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Are these the smallest salmon fry in Wester Ross?

Posted: Monday 1 September, 2008 @ 14:17:36

Salmon fry from the River Gruinard (David Mullaney)

With good spawning habitat and extensive areas of prime nursery habitat for juvenile salmon (stable streambed of well-sorted pebbles and cobbles full of voids in which small fish can hide), densities of salmon fry in some parts of the Gruinard River and Little Gruinard River are sometimes high, with three or more fish per metre square of river bed. However, growth rates tend to be very low: a consequence of many mouthes competing for a limited food supply.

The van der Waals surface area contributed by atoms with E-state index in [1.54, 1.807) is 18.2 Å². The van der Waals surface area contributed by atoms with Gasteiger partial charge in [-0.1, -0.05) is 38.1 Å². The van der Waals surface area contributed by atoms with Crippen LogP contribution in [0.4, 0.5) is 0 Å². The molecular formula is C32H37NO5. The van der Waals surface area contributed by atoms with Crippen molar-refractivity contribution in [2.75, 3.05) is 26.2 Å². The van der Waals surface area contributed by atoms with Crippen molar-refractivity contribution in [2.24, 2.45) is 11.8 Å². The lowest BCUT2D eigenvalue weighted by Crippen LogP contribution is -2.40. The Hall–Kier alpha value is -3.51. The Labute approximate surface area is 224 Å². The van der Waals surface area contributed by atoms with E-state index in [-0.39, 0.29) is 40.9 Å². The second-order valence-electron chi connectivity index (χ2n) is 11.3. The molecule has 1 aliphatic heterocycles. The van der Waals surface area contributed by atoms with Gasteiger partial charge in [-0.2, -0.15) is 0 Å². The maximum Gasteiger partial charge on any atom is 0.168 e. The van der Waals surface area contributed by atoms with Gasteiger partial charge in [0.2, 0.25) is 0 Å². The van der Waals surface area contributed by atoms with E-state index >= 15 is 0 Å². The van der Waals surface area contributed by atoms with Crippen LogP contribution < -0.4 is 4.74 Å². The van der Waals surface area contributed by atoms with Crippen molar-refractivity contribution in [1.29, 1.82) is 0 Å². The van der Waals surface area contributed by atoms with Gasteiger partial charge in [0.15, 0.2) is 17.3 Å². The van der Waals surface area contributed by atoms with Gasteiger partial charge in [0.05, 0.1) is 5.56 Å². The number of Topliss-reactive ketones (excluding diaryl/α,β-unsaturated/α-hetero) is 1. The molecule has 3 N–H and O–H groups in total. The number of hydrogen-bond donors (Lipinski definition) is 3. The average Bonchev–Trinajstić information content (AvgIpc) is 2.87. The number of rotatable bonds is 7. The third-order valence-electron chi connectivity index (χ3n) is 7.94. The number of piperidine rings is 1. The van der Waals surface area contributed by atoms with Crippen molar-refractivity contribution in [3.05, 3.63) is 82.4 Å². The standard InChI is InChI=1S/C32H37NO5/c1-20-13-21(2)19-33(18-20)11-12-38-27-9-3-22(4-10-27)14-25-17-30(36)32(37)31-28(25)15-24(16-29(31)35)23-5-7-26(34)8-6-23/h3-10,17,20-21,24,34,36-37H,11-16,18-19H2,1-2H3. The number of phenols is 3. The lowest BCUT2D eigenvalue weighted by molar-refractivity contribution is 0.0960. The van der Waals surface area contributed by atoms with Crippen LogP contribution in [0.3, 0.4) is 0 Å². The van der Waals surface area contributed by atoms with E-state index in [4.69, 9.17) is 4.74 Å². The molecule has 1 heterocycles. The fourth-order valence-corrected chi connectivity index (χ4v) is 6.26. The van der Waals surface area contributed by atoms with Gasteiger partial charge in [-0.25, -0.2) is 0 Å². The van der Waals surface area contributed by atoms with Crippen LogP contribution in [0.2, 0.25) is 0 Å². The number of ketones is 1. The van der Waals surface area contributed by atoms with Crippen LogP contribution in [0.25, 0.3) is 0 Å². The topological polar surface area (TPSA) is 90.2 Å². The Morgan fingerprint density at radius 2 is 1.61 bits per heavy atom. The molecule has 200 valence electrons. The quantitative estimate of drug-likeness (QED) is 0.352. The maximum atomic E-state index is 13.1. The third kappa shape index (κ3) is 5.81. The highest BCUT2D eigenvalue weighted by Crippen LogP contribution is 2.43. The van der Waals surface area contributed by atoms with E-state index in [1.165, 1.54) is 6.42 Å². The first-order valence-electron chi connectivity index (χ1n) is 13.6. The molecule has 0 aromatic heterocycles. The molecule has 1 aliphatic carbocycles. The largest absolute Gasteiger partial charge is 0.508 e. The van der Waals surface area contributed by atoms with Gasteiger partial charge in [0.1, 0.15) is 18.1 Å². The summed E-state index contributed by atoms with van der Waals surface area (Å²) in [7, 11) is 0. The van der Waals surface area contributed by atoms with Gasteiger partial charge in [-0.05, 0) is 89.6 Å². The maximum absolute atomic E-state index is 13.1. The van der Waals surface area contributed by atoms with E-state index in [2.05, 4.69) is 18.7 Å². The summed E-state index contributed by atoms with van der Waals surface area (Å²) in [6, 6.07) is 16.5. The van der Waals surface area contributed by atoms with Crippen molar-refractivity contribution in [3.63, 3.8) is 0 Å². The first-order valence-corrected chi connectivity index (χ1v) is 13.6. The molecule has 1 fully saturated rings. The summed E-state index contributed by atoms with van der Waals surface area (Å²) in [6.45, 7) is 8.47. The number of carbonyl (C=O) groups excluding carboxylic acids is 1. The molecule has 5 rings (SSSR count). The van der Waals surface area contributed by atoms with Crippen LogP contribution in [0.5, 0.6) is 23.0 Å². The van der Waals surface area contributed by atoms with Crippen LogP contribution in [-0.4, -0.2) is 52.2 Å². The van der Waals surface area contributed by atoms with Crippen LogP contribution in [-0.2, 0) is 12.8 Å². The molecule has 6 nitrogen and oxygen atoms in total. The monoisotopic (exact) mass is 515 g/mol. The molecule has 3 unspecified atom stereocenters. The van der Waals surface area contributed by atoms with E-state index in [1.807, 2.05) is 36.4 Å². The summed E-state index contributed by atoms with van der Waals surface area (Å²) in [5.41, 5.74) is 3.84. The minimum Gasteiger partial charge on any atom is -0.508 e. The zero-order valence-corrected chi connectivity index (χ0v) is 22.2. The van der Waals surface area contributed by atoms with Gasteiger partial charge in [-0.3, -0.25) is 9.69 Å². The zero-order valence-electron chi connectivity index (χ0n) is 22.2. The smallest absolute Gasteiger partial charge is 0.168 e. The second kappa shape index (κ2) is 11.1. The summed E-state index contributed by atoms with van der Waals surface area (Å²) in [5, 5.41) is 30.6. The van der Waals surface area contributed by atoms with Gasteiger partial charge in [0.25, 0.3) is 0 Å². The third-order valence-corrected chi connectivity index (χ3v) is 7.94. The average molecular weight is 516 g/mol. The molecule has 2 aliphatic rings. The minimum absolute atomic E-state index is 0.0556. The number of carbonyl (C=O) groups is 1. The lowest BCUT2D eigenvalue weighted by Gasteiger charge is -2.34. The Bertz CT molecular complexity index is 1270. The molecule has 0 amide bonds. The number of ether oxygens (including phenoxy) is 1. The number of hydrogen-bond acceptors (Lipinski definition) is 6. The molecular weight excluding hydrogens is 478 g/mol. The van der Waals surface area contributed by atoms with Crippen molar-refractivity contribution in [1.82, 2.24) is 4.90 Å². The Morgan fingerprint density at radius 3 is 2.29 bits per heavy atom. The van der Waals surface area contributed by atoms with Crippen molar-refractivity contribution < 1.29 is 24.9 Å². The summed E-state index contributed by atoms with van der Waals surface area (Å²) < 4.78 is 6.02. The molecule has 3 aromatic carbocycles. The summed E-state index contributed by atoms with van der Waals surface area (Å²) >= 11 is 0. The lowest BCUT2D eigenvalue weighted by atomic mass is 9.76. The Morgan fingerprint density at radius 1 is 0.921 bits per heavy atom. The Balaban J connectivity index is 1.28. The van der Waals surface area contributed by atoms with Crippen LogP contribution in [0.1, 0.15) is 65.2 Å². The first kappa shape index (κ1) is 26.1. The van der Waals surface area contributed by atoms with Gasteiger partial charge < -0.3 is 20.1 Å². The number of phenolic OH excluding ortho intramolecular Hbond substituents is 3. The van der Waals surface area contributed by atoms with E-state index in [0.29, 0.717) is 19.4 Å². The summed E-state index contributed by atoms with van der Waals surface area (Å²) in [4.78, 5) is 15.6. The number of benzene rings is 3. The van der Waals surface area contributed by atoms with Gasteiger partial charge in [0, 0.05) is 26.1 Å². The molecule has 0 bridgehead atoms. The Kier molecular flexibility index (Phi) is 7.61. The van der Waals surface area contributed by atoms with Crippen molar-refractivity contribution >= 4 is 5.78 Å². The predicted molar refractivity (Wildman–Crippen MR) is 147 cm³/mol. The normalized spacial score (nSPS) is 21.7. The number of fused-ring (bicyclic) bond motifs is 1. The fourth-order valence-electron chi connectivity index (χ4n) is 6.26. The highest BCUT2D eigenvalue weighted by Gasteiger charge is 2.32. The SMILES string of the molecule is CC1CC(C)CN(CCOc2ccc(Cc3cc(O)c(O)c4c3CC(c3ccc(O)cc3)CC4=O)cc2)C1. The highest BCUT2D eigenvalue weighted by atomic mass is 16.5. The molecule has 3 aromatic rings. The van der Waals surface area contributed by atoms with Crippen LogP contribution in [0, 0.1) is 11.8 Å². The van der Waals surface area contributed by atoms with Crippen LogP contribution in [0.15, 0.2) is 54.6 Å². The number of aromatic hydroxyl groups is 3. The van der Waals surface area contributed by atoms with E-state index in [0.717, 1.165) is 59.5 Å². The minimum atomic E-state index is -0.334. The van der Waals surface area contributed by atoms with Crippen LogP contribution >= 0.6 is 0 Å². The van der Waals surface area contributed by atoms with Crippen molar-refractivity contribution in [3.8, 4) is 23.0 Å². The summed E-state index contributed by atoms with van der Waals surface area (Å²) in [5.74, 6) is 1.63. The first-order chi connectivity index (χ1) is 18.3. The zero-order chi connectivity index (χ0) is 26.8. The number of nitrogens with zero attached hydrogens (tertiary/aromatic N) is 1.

These fish were taken during an electro-fishing survey on 20th August 2008. In other rivers, salmon fry (young of the year) have been of 45-55mm in average length in August; these Gruinard fry appear almost stunted. Their small size may be partly a consequence of the drought in May and June and dewatering of food [invertebrate larvae] producing areas. What happens to them? Are they washed out of the system during the winter when the river is in spate? Are they eaten by larger parr? In rivers where there are more fish than there is food to support them, it is perhaps not suprising that other predators (e.g. Red-breasted merganser) are often seen.

Perhaps smolt production rates (and smolt sizes) would be higher with fewer, faster growing juvenile salmon in the river?